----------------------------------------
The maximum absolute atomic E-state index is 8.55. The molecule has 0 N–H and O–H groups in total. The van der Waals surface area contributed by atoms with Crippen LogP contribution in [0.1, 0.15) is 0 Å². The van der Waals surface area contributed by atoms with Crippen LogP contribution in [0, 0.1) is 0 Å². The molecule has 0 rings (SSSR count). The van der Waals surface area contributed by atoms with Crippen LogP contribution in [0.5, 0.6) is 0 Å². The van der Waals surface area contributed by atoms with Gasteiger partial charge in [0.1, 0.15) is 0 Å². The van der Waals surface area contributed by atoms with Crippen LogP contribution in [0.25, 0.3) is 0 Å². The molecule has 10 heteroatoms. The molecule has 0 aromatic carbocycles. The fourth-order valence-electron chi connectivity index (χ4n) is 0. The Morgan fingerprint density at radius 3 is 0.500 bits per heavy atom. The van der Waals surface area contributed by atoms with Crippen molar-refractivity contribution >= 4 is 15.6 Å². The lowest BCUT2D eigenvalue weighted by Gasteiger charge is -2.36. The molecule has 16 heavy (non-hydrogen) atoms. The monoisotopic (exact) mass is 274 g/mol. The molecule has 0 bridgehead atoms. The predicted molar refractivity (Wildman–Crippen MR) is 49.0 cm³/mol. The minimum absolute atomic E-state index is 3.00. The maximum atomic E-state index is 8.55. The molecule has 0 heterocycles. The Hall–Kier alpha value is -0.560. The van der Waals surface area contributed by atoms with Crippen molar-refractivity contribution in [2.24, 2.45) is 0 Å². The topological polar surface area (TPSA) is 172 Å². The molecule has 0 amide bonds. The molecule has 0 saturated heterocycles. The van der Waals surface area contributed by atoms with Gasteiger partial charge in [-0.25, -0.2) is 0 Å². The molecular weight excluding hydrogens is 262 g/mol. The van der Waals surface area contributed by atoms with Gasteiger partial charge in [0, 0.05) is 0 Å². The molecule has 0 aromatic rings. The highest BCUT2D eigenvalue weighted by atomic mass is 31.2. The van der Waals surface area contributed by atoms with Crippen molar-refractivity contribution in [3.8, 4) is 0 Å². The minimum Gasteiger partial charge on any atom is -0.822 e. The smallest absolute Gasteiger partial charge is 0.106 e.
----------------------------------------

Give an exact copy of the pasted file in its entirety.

The maximum absolute atomic E-state index is 8.55. The molecule has 0 N–H and O–H groups in total. The van der Waals surface area contributed by atoms with Crippen LogP contribution in [0.1, 0.15) is 0 Å². The van der Waals surface area contributed by atoms with Crippen LogP contribution in [0, 0.1) is 0 Å². The molecule has 0 rings (SSSR count). The van der Waals surface area contributed by atoms with Crippen LogP contribution in [0.5, 0.6) is 0 Å². The van der Waals surface area contributed by atoms with Gasteiger partial charge in [0.1, 0.15) is 0 Å². The van der Waals surface area contributed by atoms with Crippen LogP contribution in [0.25, 0.3) is 0 Å². The molecule has 10 heteroatoms. The molecule has 0 aromatic carbocycles. The fourth-order valence-electron chi connectivity index (χ4n) is 0. The Morgan fingerprint density at radius 3 is 0.500 bits per heavy atom. The van der Waals surface area contributed by atoms with Crippen molar-refractivity contribution >= 4 is 15.6 Å². The lowest BCUT2D eigenvalue weighted by Gasteiger charge is -2.36. The molecule has 16 heavy (non-hydrogen) atoms. The monoisotopic (exact) mass is 274 g/mol. The molecule has 0 bridgehead atoms. The predicted molar refractivity (Wildman–Crippen MR) is 49.0 cm³/mol. The minimum absolute atomic E-state index is 3.00. The maximum atomic E-state index is 8.55. The molecule has 0 heterocycles. The Hall–Kier alpha value is -0.560. The van der Waals surface area contributed by atoms with Crippen molar-refractivity contribution in [2.24, 2.45) is 0 Å². The topological polar surface area (TPSA) is 172 Å². The molecule has 0 amide bonds. The molecule has 0 saturated heterocycles. The van der Waals surface area contributed by atoms with Gasteiger partial charge in [-0.25, -0.2) is 0 Å². The molecular weight excluding hydrogens is 262 g/mol. The van der Waals surface area contributed by atoms with Gasteiger partial charge in [0, 0.05) is 0 Å². The molecule has 0 aromatic rings. The highest BCUT2D eigenvalue weighted by atomic mass is 31.2. The van der Waals surface area contributed by atoms with Crippen molar-refractivity contribution in [3.8, 4) is 0 Å². The minimum Gasteiger partial charge on any atom is -0.822 e. The smallest absolute Gasteiger partial charge is 0.106 e.